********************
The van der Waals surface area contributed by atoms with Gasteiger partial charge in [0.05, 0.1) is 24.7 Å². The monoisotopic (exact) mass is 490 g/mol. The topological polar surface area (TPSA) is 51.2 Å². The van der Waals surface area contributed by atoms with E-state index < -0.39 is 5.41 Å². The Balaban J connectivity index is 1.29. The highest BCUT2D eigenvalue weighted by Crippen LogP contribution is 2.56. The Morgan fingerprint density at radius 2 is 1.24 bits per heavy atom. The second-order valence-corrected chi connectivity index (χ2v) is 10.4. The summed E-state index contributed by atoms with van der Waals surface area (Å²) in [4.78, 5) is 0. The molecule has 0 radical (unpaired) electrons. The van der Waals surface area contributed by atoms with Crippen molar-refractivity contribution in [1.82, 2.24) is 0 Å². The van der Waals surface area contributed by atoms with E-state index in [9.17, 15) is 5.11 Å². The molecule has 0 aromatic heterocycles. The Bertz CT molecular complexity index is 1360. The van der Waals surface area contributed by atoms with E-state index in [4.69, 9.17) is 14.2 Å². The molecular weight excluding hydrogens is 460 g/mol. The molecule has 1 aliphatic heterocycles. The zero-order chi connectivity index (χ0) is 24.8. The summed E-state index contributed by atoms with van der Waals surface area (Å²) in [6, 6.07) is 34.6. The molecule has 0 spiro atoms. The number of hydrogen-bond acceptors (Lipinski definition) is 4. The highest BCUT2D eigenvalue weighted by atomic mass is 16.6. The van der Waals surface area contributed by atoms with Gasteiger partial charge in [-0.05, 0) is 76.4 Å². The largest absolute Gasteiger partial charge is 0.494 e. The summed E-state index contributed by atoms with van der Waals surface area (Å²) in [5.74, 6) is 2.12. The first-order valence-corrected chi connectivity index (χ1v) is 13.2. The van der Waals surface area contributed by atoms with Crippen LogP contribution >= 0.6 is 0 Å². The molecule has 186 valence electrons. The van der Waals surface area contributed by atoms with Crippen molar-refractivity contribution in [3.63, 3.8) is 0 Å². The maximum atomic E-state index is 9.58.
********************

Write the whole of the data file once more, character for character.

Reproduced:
The van der Waals surface area contributed by atoms with Gasteiger partial charge in [0.05, 0.1) is 24.7 Å². The monoisotopic (exact) mass is 490 g/mol. The topological polar surface area (TPSA) is 51.2 Å². The van der Waals surface area contributed by atoms with E-state index < -0.39 is 5.41 Å². The Balaban J connectivity index is 1.29. The highest BCUT2D eigenvalue weighted by Crippen LogP contribution is 2.56. The Morgan fingerprint density at radius 2 is 1.24 bits per heavy atom. The second-order valence-corrected chi connectivity index (χ2v) is 10.4. The summed E-state index contributed by atoms with van der Waals surface area (Å²) in [4.78, 5) is 0. The molecule has 0 radical (unpaired) electrons. The van der Waals surface area contributed by atoms with Crippen molar-refractivity contribution in [1.82, 2.24) is 0 Å². The van der Waals surface area contributed by atoms with E-state index in [9.17, 15) is 5.11 Å². The molecule has 0 aromatic heterocycles. The Bertz CT molecular complexity index is 1360. The van der Waals surface area contributed by atoms with E-state index in [4.69, 9.17) is 14.2 Å². The molecular weight excluding hydrogens is 460 g/mol. The molecule has 1 aliphatic heterocycles. The zero-order chi connectivity index (χ0) is 24.8. The summed E-state index contributed by atoms with van der Waals surface area (Å²) in [6, 6.07) is 34.6. The molecule has 0 spiro atoms. The number of hydrogen-bond acceptors (Lipinski definition) is 4. The highest BCUT2D eigenvalue weighted by atomic mass is 16.6. The van der Waals surface area contributed by atoms with Gasteiger partial charge in [-0.05, 0) is 76.4 Å². The largest absolute Gasteiger partial charge is 0.494 e. The summed E-state index contributed by atoms with van der Waals surface area (Å²) in [5.74, 6) is 2.12. The first-order valence-corrected chi connectivity index (χ1v) is 13.2. The van der Waals surface area contributed by atoms with Crippen LogP contribution >= 0.6 is 0 Å². The molecule has 186 valence electrons. The van der Waals surface area contributed by atoms with Crippen molar-refractivity contribution in [3.63, 3.8) is 0 Å². The maximum atomic E-state index is 9.58.